Mayor’s Involvement In Incident Might Cost Borough

Three months ago on Sunday, September 9, 2012, Mary D’Agostino had her vehicle delivered from Florida via a car carrier to the rear of the property owned Railroad Industries, LLC – a corporation owned by her husband, George D’Agostino – located at 293 West Clay Avenue. The building is on the east side of a vacated section of Roosevelt Street with a walkway tunnel that connects West Clay and Seaton Avenue. It also happens to be the property that is in a dispute through lawsuits filed by George D’Agostino against both the municipality and Gilda DeIorio. Ms. DeIorio is the owner of Iorio Deli and Casa de Martino, the property on the west side of the disputed area. She also is the mother of Joseph DeIorio, Roselle Park’s former mayor.

What happened during and after that delivery is where things take a turn, with allegations of alteration of an official report by a municipal employee, government harassment, and a mayor overstepping his bounds as an elected official.

According to Mary D’Agostino, Mayor Joseph Accardi and Fourth Ward Councilman Modesto Miranda harassed and humiliated her as well as the driver. According to Councilman Miranda, he was simply responding to a resident’s complaint and never spoke with Mrs. D’Agostino. According to Mayor Accardi, he had nothing to say on the matter as he refused comment after repeated attempts to get his side of the story. The only things left are what Mrs. D’Agostino and councilman Miranda had to say as well as what was recorded by a security camera.

At around 8 p.m. on September 9th, Gilda DeIorio called the Roselle Park Police Department (RPPD) that a big truck was ‘dropping cars’ on the parking lot. She gave the address of the incident as 301 West Clay Avenue – her business’ location – although the car trailer was on the 293 West Clay Avenue side. The police dispatcher asked what the issue was and asked if the cars were not parking legally. Ms. DeIorio gave concerns that all the cars might be left at the property. The dispatcher stated that it would be a couple of minutes because all the officers were busy with other calls but that the police would respond.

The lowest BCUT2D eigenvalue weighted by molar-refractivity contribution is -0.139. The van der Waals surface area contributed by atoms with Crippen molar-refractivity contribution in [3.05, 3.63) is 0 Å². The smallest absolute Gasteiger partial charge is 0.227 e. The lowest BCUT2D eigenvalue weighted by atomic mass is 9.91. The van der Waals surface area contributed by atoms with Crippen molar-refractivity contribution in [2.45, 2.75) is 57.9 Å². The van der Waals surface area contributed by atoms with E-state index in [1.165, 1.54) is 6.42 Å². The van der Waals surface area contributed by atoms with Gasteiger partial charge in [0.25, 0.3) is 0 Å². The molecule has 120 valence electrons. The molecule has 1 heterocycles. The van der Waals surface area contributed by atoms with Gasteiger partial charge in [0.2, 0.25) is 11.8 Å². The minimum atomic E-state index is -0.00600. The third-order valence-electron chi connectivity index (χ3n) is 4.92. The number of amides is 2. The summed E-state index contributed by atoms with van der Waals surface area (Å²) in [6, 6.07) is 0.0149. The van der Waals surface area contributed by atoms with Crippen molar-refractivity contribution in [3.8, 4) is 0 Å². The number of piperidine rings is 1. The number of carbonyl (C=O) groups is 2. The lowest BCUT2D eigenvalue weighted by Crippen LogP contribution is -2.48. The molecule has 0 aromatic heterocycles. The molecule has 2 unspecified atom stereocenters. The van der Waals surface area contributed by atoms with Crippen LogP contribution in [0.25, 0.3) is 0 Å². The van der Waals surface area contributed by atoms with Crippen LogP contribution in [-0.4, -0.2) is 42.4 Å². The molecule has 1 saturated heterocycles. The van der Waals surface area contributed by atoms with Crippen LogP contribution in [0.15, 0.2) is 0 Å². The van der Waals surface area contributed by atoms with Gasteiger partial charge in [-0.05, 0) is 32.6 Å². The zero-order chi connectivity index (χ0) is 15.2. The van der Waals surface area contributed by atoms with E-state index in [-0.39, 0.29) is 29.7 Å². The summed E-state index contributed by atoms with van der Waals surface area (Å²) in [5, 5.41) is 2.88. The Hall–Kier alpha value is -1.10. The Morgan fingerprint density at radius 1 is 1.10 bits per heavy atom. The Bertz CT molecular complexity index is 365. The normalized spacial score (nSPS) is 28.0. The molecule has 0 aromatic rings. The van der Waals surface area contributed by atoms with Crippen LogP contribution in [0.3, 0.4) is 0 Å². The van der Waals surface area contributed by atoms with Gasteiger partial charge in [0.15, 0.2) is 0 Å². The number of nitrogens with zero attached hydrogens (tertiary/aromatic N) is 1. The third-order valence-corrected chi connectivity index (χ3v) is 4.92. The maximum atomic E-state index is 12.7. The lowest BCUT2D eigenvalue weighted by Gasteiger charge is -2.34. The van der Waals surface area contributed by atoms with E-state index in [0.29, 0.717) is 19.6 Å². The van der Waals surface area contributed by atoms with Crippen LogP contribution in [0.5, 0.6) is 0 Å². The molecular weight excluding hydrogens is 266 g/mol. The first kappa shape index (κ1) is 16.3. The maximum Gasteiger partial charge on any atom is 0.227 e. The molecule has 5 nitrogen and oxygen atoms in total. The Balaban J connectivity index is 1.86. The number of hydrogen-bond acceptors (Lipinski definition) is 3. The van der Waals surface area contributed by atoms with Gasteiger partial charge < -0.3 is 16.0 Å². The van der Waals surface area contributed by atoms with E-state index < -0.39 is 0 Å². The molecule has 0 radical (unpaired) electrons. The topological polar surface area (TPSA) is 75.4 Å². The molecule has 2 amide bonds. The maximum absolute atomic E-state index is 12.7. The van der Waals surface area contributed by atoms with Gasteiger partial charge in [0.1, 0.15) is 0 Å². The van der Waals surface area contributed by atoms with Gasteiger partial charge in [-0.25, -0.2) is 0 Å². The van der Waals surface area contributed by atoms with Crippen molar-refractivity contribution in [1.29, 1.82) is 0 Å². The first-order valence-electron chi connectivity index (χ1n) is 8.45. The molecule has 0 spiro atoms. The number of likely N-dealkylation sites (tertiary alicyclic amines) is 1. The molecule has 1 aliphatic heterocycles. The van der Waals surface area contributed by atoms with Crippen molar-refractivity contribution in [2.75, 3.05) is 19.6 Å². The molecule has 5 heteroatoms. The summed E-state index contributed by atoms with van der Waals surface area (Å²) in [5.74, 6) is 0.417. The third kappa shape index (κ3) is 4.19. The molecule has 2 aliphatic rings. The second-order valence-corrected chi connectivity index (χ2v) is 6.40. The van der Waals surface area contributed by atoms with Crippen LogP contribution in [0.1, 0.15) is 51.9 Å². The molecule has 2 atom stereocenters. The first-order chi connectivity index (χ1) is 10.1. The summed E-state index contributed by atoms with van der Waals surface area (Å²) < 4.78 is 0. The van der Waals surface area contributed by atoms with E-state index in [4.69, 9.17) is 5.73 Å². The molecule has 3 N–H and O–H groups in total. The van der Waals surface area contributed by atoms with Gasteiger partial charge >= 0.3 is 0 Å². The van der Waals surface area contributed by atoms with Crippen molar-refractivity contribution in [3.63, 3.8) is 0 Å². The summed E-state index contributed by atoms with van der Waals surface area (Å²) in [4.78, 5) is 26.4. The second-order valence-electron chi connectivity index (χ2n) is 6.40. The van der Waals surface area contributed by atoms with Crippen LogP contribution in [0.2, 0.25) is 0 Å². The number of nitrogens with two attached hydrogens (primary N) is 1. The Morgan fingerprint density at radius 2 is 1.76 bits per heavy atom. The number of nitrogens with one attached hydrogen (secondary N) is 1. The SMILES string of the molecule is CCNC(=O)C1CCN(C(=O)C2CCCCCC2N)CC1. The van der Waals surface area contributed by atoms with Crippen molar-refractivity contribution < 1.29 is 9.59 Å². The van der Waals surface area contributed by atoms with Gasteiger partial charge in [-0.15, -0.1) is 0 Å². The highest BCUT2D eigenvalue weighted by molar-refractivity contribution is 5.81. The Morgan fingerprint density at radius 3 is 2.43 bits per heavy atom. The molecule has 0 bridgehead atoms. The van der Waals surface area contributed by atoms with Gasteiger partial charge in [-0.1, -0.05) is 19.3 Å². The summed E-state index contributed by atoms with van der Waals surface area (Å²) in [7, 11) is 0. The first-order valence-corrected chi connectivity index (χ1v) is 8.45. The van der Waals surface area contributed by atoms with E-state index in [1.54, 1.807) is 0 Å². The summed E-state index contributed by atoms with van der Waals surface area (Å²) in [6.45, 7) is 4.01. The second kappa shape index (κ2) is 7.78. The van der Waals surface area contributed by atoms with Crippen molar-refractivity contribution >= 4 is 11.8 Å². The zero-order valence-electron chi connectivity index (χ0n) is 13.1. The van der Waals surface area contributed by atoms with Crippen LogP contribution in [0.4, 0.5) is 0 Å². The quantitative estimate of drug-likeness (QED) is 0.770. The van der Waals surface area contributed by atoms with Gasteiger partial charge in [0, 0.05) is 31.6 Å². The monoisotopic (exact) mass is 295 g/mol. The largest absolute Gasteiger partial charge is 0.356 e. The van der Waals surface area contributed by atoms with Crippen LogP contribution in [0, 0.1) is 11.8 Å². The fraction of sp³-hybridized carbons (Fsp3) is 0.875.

Just three minutes later, Joseph DeIorio called the police station about the matter, even though he does not live on Clay Avenue nor, according to filings, is the legal owner of the business at 301 West Clay Avenue. After being put on hold for 20 seconds, he repeated that a ‘tow truck vehicle’ was dropping cars off near the tunnel on the corner of Roosevelt and Clay. The dispatcher confirmed that this was the same incident as previously reported and told the Mayor Emeritus that police were on their way.

Officer Deegan, the police officer on scene, called into dispatch a few minutes later to clear the truck and driver. He clarified the matter as occurring on 293 West Clay Avenue. Additionally, he stated that vehicles on the carrier were being moved off the carrier but that, in fact, only one of the vehicles – Mrs. D’Agostino’s car – was being dropped off. It just happened that Mrs. D’Agostino’s was the first car all the way to the front of the trailer, necessitating the temporary removal of other cars in order to unload it. With that, the matter was officially – and legally – resolved.

It was after then, according to George and Mary D’Agostino, that the problems really started.

“All of a sudden, these three cars from different directions pull up,” Mrs. D’Agostino stated, referring to the appearance of Mayor Joseph Accardi, Fourth Ward Councilman Modesto Miranda, and Code Enforcement Officer Carl Pluchino at 293 West Clay Avenue that night. She noted, “He [Accardi] pulls in, runs over next door, checks something, comes over to George’s property and he goes, ‘What is going on here? Why is he taking all these cars off?'”

Mrs. D’Agostino stated that she replied to the mayor that the driver was taking her car off the trailer and dropping it at the back of the property but had to move the other cars to get to her vehicle. It was then, she stated, that the mayor began badgering her with accusations and yelling. She commented during the sit-down interview, “The little guy [Mayor Accardi] is like attacking me.”

Repeatedly he kept asking her why is the driver on her property and why is he taking all the cars off. She continued, “And he’s badgering and badgering me. Asking me over and over and over ‘What am I doing here? Why is he here? This truck should not be on the street, it’s illegal.’ And I’m telling him the same thing over and over.”